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Senate Should Strip South by Southwest from Bill on Major Events Reimbursement Program

By Russell H. Withers, Director of Policy & General Counsel. April 29, 2021

Editorial Credit: Travel_with_me /

South by Southwest was founded in Austin, Texas in 1987 and has been held there ever since. House Bill 3023, as amended by State Representative Donna Howard, would obligate the taxpayers of Texas to provide ongoing financial support to the South by Southwest conference and its associated festivals on an annual basis in perpetuity. It would do so by fundamentally transforming the purpose and intent of one of the state’s major economic incentive funds.

I have come to terms with the fact that I am in the minority when it comes to state incentive programs. I do not believe that taxpayer money should be used to lure businesses to Texas, nor do I believe the economic benefits justify such programs. Low taxes and a reasonable regulatory environment are reason enough to come to Texas, and most businesses that move to Texas do so based on those factors alone. Nevertheless, such programs are generally popular.

The Major Events Reimbursement Program (MERP) is one of the more popular incentive funds. Meant to lure “major events” to Texas by guaranteeing payment to reimburse costs associated with preparing and conducting an event if certain conditions are met, this fund often covers millions of dollars in costs for events like the Super Bowl and the NBA All Star Game. For example, through the MERP, taxpayers covered $25.4 million in costs associated with holding the 2017 Super Bowl in Houston.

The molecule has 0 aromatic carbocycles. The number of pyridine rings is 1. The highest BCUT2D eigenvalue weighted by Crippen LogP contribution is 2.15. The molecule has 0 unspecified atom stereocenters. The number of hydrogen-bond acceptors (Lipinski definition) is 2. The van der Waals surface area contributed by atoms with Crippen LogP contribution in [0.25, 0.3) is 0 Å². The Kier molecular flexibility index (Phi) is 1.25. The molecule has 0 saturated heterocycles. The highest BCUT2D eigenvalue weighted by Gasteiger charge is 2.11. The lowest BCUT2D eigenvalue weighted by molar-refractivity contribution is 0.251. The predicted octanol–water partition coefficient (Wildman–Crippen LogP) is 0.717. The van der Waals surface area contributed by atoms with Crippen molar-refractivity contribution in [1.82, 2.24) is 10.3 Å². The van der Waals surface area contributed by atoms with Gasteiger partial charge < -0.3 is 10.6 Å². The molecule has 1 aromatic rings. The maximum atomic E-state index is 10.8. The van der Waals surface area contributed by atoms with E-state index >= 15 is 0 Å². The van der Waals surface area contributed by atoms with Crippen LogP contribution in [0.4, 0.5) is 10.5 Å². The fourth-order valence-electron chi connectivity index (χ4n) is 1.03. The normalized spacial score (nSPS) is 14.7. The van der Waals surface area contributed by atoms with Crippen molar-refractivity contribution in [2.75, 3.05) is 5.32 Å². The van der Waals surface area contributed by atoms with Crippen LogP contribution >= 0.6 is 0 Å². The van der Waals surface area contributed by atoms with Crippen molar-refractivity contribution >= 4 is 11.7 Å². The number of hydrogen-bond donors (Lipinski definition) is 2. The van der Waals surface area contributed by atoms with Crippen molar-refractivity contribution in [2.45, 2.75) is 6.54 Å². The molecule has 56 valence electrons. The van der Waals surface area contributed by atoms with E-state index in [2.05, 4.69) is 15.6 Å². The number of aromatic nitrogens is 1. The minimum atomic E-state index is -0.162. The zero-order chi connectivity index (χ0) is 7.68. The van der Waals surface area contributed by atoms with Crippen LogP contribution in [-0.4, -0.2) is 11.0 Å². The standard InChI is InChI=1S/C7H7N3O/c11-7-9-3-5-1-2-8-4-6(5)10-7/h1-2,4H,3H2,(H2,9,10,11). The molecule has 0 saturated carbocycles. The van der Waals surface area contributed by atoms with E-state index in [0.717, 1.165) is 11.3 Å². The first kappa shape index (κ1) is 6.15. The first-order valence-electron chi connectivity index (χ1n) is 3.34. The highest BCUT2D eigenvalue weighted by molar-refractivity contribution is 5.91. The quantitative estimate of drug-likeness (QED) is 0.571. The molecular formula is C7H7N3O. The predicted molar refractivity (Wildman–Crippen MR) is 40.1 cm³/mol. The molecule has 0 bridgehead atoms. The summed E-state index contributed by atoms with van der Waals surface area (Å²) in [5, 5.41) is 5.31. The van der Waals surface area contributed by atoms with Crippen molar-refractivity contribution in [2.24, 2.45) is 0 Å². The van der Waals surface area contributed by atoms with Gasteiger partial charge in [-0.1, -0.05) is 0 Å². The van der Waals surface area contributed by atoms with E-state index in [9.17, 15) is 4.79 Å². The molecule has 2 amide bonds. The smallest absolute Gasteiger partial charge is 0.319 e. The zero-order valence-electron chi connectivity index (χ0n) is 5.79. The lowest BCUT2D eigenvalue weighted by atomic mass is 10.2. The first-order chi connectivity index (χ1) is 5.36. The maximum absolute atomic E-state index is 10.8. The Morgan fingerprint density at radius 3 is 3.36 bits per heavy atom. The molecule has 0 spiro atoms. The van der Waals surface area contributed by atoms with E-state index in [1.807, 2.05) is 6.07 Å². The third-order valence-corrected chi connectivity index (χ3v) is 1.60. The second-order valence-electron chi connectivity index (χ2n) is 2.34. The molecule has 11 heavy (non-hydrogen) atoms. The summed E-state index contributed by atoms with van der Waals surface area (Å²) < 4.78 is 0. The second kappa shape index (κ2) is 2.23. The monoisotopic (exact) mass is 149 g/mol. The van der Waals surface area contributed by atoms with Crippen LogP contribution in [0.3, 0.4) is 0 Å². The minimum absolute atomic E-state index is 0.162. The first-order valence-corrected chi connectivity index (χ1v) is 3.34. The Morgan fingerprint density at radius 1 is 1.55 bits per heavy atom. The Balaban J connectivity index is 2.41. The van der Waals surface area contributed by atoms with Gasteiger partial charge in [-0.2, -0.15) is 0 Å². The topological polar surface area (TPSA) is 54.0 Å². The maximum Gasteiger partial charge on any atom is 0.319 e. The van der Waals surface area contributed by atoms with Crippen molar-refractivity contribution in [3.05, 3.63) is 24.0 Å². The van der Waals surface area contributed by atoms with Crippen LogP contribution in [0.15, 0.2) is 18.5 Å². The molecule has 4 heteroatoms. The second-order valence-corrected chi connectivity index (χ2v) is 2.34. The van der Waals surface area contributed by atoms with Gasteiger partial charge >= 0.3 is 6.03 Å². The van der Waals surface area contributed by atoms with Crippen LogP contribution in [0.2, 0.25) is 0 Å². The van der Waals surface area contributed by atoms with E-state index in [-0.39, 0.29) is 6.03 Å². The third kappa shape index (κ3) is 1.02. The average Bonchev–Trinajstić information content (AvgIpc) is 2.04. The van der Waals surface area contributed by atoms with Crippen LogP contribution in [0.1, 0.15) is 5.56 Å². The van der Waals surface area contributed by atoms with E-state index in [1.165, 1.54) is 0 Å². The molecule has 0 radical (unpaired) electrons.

There are currently 27 statutorily authorized events eligible for MERP funding. One of the statutory requirements for the funding is that the event must have a “site selection organization.” State law is clear that events may receive funding through the program “only if” a site selection organization selects Texas “after considering through a highly competitive selection process one or more sites not in this state.” In other words, if it is a foregone conclusion that the event will be held in Texas, the MERP should not fund it.

The Texas House of Representatives just passed a bill with an amendment that would fundamentally change that premise by turning the MERP into a fund that will use taxpayer money, on an ongoing annual basis, to help pay for the “South by Southwest conference and festivals.”

Unlike every other event statutorily authorized as eligible for MERP funding, South by Southwest is an annual event held in Texas every year and has been so for more than three decades. It is specifically associated with Austin, Texas. Addition of the event to statute required an exception to the “site selection” requirement otherwise applicable to the other MERP-eligible events. There is no “site selection organization” for South by Southwest because the site is Austin, Texas. It is akin to “incentivizing” the Legislature of the State of Texas to meet in Austin every odd-numbered year rather than some other city in Texas.